Kickstarter has ended up being a fantastic platform in which to execute original ideas and concept if you do not have the funding yourself. The site uses crowd funding (pleas from creators for people to help with funding said projects for rewards and often personalized incentives). While Kickstarter has been used as the genesis of many great things, us geeks all know it is an amazing place for gamers to find and help fund video games they want to see made. Sometimes, the team asking for help is a well-known name in the industry, while in other instances, it can just be some small team of gamers in a garage with some coding knowledge and a great concept.
With that in mind, here are some of the most costly yet successful (in most cases) Kickstarter video games of all time.
Star Citizen: Asks For $500K, Gets Almost $40 Million
If that is not a Kickstarter success story I don’t know what is. Some developers wanted to make a deep space sim of sorts and knew it would be ambitious and unlikely to get half a million, but they decided to try anyway. Flash forward, they make close to forty million dollars to put into Star Citizen, which has gone on to amass a huge following.
It also has made the Guinness Book of World Records for highest amount of money ever raised via crowdfunding.
Shroud of the Avatar: Asks For $1 Million, Gets $11 Million
Another great example of the people behind-the-scenes aiming high and thinking the likelihood low, yet people stood enough behind the original concepts of Shroud Avatar to offer up ten times what was being asked for.
How did they do it, you ask?
Well, as easy as it would have been to just apply for a loan, they wanted to make what they considered a true spiritual successor to the Ultima game series from days of yore, which was going to be very costly so they went with Kickstarter. While not getting the highest ratings from reviewers, fans and supporters were pleased with the end result, and the game is still thriving.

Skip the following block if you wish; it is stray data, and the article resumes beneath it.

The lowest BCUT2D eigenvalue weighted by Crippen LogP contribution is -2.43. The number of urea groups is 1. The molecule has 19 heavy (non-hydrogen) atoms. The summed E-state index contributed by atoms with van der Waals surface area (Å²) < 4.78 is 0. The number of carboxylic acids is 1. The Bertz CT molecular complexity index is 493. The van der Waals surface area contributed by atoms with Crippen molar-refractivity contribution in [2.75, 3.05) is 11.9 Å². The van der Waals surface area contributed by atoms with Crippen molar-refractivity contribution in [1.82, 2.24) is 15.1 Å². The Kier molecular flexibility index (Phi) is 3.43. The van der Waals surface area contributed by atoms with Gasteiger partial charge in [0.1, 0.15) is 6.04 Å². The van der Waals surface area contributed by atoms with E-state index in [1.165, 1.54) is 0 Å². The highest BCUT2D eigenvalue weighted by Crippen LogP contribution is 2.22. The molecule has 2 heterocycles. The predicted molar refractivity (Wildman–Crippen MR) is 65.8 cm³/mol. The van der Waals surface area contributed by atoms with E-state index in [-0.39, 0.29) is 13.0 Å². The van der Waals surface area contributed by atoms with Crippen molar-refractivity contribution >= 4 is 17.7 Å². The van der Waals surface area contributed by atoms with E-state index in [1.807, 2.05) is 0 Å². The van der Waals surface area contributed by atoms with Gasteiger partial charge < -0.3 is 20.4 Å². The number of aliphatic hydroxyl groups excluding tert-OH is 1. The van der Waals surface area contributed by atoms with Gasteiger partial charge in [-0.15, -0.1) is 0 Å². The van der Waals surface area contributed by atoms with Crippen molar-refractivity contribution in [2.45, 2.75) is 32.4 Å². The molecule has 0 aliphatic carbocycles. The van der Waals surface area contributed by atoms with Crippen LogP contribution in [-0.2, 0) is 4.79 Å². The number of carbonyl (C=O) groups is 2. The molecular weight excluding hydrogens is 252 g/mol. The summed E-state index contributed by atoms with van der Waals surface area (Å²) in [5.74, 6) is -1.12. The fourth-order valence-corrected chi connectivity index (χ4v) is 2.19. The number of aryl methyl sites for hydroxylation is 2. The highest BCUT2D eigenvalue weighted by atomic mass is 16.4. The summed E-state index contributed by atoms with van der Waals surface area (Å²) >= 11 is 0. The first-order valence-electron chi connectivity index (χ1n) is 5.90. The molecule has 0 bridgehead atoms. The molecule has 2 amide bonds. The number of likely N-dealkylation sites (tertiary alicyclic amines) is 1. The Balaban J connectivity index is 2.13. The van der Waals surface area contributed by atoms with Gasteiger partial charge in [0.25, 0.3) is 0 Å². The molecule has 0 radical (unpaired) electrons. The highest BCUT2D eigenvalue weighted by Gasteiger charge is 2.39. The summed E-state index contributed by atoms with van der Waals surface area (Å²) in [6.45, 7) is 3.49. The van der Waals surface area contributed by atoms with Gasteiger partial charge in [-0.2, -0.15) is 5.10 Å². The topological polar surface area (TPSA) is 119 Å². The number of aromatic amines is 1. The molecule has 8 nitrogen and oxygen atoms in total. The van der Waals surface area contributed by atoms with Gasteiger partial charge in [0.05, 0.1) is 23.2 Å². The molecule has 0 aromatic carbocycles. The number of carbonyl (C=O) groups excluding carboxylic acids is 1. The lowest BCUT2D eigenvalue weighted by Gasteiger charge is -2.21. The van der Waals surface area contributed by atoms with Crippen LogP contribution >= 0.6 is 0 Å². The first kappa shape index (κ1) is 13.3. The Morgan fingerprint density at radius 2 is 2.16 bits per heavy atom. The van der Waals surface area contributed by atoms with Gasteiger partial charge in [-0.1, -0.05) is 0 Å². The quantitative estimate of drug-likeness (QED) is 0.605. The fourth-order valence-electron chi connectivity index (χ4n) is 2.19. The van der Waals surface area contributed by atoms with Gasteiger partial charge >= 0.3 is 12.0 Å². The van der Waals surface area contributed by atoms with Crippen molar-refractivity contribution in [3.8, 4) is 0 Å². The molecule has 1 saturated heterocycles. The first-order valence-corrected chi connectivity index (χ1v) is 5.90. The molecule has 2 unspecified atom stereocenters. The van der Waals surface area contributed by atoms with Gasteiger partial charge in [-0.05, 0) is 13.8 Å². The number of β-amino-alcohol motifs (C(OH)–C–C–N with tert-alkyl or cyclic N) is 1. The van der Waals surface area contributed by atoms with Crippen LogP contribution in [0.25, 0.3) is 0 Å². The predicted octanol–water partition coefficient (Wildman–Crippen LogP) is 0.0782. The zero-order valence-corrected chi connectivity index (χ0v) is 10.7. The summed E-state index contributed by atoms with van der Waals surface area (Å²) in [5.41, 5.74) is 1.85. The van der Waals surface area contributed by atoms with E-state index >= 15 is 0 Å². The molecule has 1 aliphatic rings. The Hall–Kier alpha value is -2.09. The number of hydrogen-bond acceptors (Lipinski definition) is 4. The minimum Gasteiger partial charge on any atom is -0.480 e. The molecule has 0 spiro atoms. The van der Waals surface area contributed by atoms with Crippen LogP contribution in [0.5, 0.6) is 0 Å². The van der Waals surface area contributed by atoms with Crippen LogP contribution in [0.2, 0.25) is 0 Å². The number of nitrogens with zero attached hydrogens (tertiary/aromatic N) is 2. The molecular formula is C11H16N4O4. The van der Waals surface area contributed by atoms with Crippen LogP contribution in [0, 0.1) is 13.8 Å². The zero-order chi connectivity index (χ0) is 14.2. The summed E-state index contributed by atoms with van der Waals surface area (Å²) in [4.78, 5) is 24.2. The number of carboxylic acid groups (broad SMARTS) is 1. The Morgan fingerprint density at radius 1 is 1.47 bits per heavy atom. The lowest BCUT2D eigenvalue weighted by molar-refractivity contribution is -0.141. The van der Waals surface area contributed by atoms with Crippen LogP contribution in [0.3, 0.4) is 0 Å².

Shenmue 3: Asks for $2 Million, Gets $6 Million
Anyone even remotely familiar with this game’s rabid fan base can understand why this one was such a success. Gamers have been clamoring for the end of this game trilogy for WELL over a decade now, so when the chance came for fans to help fund it via Kickstarter, there were many who were more than willing to pay some money to ensure they got to finish one of the most ambitious game series ever made.
Now here’s hoping the game can live up to the hype created by its uber-fans.
Bloodstained: Ritual of the Night: Asks for $500,000, Gets $5 Million
This is another one that makes sense if you know gaming at all. Created by the same genius who made the beloved Castlevania: Symphony of the Night for the Playstation, Bloodstained is the game that he promised would be the true spiritual successor to that original (and still fawned over) game. That is all anyone needed to hear and the money started pouring in, well surpassing the original goal.
The end result is a game that truly does look like the sequel to Symphony of the Night that gamers have begged for since the late nineties. Cannot wait to get our sweaty mitts on this game!
Mighty No. 9: Asks for $99K, Gets $4 Million
What sucks about this entry is while all the others on the list have resulted in success so far, such was NOT the case with Mighty No. 9. Even though the funds received were way more than expected, the end result (which was basically supposed to be a new Megaman game) was anything BUT what it promised to be. Generally, one of the most reviled Kickstarter campaigns of all time, the creator of this series is not ever likely to live this down.
Also, how did you make such a shitty game for $4 million? Seems like you pocketed $3.5 and then just kinda made a mess of a game with what was left over. Not cool. This can be the downside of crowdfunding.
Ouya Game Console: Asks for $950K, Gets $8 Million
Though not a game but rather, a video game system, the Ouya was a kickstarter campaign that had GREAT potential. What they wanted to do was create a home system that could download and play all IOS and tablet and phone games. They also made it in such a way where it was really easy to develop for, so they assumed a bunch of great developers would come along and make some top shelf games.
Problem is, they never did and the Ouya, though having funding close to that of a major brand, is a game system most people don’t even know exists, and those who do openly mock it. Saddest part and only way I can truly end this article:
The Ouya was the ONE Kickstarter I ever supported.